We heard over the radio that there was a parade in the afternoon, and the Sail Banda fleet was asked to attend, so at 1:30 we all met at the restaurant and walked to the soccer field to assemble. We wore our Sail Banda shirts and carried our U.S. flag mounted on the oar from our dinghy. The group consisted of one boat from Canada, two from Australia, and three from the U.S.
We were put in the middle of the other local groups and began our walk around the town. Joining us were students from a private school in town who were studying English, and they acted as guides for us in order to practice their English skills.
All along the way the locals had come out in large numbers to watch the parade. When our group went by, everyone would call out to us and wave. Many asked to have their picture taken with us , and they made sure that our flag was included in the picture. They were so friendly and were enjoying themselves immensely. When we stopped in front of the Regent’s residence, we all saluted, and then we continued on. We ended up walking in a large square pattern through the town.
After returning to the restaurant, we were told that the Regent was so impressed with us that he wanted our group to come to his residence for a lobster dinner that evening. Steve and I were very tired; however, we agreed to join the group. Cars were waiting for us at 6:30, and we were driven to the event. We were given seats in a long row behind the “official” seats. We did not see dinner tables anywhere and sat for two hours before the proceedings began. They call it “rubber time” here.
While we were waiting, we watched young people in beautiful costumes come in and sit in a group to our right. The costumes were quite unusual and were very diverse in style. Finally, the show began. We were all given snack boxes with a spring roll, a piece of cake, and a glass of water—so much for lobster! There were several awards given out by the dignitaries, and when that was done, the dancing began.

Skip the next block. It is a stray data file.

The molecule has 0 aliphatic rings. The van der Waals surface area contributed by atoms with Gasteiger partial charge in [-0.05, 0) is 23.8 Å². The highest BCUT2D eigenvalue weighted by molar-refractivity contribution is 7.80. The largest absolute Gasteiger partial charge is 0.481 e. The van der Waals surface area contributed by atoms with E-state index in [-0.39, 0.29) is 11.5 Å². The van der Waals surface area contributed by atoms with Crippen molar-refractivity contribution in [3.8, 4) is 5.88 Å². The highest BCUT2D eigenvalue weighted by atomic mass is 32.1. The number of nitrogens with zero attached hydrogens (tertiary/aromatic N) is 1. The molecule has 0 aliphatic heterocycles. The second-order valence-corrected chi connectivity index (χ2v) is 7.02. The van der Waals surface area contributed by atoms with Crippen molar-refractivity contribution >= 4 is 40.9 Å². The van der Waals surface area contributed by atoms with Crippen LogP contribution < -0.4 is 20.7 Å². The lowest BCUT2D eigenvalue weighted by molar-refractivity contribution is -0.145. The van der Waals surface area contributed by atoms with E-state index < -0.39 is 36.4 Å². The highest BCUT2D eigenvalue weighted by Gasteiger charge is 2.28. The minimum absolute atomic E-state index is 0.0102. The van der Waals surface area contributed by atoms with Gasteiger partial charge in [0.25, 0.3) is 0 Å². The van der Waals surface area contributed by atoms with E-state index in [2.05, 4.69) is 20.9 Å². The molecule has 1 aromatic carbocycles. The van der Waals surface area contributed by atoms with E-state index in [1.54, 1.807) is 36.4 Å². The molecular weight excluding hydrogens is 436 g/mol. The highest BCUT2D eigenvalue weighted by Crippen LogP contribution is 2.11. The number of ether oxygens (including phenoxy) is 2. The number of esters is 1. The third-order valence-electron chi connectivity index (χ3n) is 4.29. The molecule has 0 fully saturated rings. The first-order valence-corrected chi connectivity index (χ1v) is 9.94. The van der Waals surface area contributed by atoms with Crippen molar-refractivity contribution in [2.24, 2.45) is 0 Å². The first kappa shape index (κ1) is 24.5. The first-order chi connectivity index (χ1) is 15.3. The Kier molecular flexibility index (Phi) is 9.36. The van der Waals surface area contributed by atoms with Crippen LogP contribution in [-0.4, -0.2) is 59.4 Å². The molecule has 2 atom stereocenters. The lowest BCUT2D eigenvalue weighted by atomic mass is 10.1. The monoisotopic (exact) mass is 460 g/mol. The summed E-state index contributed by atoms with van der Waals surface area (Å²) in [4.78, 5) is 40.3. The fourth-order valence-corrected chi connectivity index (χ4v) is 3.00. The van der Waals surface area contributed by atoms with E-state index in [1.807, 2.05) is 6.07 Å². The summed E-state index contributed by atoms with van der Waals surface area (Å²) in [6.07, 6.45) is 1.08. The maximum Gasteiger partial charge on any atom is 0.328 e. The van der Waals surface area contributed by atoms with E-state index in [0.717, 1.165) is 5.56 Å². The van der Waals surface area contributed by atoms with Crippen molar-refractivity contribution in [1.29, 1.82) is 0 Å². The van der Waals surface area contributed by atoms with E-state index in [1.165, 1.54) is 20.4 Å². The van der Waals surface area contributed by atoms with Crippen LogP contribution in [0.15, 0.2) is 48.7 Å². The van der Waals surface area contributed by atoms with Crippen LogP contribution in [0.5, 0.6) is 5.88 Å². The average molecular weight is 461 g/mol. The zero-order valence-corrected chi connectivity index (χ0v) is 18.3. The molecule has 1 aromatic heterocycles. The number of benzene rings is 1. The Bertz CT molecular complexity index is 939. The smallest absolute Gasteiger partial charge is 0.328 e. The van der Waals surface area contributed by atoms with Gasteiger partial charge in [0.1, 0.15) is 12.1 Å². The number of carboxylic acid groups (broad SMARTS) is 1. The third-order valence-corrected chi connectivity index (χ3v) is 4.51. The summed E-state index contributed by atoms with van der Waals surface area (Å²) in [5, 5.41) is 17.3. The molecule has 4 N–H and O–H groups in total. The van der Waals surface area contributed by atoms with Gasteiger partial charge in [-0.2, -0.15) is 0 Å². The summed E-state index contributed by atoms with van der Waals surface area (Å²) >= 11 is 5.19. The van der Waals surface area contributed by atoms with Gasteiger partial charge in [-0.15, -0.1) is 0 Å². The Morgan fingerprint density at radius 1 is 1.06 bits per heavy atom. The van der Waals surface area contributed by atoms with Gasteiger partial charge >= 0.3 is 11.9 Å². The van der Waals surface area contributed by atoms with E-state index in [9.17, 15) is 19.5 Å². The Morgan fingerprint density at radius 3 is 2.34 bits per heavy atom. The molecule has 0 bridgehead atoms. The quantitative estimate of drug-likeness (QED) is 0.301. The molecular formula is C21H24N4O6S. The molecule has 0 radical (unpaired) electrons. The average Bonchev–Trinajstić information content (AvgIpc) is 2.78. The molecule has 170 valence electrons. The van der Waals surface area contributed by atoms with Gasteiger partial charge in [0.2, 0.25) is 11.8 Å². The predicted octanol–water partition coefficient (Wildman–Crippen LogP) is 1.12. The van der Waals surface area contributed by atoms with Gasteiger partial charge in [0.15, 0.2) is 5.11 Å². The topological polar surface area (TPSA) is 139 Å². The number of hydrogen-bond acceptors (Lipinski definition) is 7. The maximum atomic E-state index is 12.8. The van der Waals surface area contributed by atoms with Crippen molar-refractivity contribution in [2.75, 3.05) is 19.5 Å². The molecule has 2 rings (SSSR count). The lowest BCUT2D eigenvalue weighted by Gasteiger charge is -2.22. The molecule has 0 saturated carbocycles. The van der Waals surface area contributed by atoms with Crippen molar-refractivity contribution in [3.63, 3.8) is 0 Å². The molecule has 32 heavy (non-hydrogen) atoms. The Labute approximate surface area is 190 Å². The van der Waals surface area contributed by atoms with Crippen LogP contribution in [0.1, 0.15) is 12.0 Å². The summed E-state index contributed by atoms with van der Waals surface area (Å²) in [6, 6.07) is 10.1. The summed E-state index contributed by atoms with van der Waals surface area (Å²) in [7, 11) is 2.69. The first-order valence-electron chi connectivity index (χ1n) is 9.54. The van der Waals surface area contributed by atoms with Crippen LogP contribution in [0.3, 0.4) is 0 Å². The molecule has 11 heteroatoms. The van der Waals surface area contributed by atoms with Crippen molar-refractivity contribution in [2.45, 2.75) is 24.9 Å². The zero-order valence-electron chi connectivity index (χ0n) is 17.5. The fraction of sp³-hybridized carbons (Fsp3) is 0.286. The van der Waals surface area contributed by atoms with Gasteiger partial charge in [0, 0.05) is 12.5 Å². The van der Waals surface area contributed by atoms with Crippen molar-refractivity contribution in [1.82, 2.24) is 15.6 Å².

The groups came from all over Indonesia to represent the different provinces. They had been together for a week getting to know one another and sharing their different cultures. Each group was called up to perform a traditional dance from their province. It was very interesting and very diverse. One of our favorites was a group dressed in beautiful oriental clothing. The young ladies sang is very high pitched voices and performed the most amazing dance. The body position and posture were all very controlled, and the dance was performed very slowly. The leg and foot work appeared to make it hard to keep one’s balance; however, none of them waivered during the whole performance. It was wonderful to watch.
We enjoyed every one of the dozen or so performances, but around 11:30 all the cruisers decided that we needed to leave. The entertainment was not quite over, but we found a good place to say, “Thank you” to the regent and then slip out. Our cars took us back to the anchorage, and from the boat we could hear the party continuing.
The next day we relaxed in the morning but went ashore to find a bank so that we could exchange some money. We did not have any luck. There are two banks here—one does not exchange money, and the other bank does, but the rates are horrible. Neither of our bank cards would work in the ATM so we got nothing done.